By Dawn Shewmaker, HAFB Family Advocacy
There are literally thousands of books written by experts that describe how to get your child to do what you ask. All of these resources exist because not every solution works each time, for every child. Not all children respond to discipline and redirection in the same manner. For example, some children can be redirected with a clear and simple request, while others seem to need additional support and an on-going reminder of what is expected of them. As a result, parents have to try different tactics to see what works with each child. And, what works when a child is five years old may not be effective when he or she reaches age ten.
Of all the possible methods parents use to discipline their children, one of the least effective is corporal punishment, i.e. spanking. There is no research that shows spanking to be an effective form of discipline, just the opposite in fact. Spanking can cause children to feel embarrassed, angry, and vengeful. As April is Child Abuse Prevention Month it is a good time to remind parents and caregivers that discipline should be used as a tool to teach a child to think about any unwanted behavior and why it was inappropriate.
Rather than using discipline, consider trying positive reinforcement. Although people may gravitate towards monetary rewards or gifts, positive reinforcement can be free. Spending money on children every time they do something well can not only be financially draining but can deprive children of quality time with their parents. It can also teach children to value material things rather than relationships. Simple rewards parents can use include things like choosing a game to play with the family, picking out the television show or movie to watch, one hour of alone time with a parent, choosing the “food theme” for supper, or not having to do one chore for an evening. Simply acknowledging your child when they make good choices can be a powerful reinforcement of good behavior.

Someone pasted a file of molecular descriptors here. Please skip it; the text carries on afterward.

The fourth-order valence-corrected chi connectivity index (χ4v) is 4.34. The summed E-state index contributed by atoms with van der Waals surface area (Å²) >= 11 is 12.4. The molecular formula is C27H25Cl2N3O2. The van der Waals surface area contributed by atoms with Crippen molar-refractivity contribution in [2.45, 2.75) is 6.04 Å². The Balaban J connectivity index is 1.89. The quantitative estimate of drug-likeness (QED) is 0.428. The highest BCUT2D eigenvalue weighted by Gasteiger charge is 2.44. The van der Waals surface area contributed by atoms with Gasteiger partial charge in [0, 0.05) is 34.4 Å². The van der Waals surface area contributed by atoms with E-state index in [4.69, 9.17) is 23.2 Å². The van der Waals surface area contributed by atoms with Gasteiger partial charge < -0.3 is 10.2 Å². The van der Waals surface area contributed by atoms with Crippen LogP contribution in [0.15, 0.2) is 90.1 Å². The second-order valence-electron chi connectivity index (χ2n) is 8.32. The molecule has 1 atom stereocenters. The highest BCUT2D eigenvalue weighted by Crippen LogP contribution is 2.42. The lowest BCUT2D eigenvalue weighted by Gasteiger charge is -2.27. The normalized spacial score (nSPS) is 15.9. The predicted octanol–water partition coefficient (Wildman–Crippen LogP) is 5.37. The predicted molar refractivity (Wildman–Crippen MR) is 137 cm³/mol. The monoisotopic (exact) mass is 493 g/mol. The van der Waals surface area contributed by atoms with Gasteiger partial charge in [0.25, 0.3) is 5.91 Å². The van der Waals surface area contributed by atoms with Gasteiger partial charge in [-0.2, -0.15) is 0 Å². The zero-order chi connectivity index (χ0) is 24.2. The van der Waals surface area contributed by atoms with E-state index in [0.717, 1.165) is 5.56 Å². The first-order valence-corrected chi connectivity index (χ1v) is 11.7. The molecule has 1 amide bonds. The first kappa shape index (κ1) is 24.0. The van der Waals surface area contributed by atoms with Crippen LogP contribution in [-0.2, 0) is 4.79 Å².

If you are going to use discipline, remember children of different ages respond to different consequences. Clinicians suggest keeping their ages in mind when handing out consequences. Infants and toddlers are too young to understand long explanations. Time outs are effective for toddlers – e.g., sitting quietly for one minute of each year of their age – in response to something negative they might have done. It is very difficult for them to sit still and stay focused for long periods of time, which may result in parents feeling more frustrated than before the time-out. Time outs are also beneficial for parents. Know your limits! When you feel yourself getting frustrated, make sure your kids are safe, and, if possible, take some time to cool off. Sometimes, it is better to wait a few minutes before you do something you regret.
Children need to be held accountable to their designated responsibilities. Kids who are avoiding their responsibilities often try to engage parents in emotional discussions, causing parents to become frustrated. The focus should remain on the child’s non-compliance, not the parents growing irritation and impatience. Providing children with matter of fact stipulations of their actions keeps the communication simple and clear. It also significantly minimizes the child’s attempt to challenge their parent.
Children need to know they are loved unconditionally, and parents need to know they can enjoy their children. Effective discipline can meet both of these goals.
Keeping the Peace is sponsored by the Violence Prevention Coalition of Bedford, a representative group of citizens interested in ending violence in families, communities, and beyond. Dawn Shewmaker is part of the Family Advocacy Program at HAFB, a constituent member of VPC. The VPC meets the first Tuesday of every other month at 8:00 a.m. at First Church of Christ Congregational, 25 the Great Road, Bedford. For more information call 781/275-7951.
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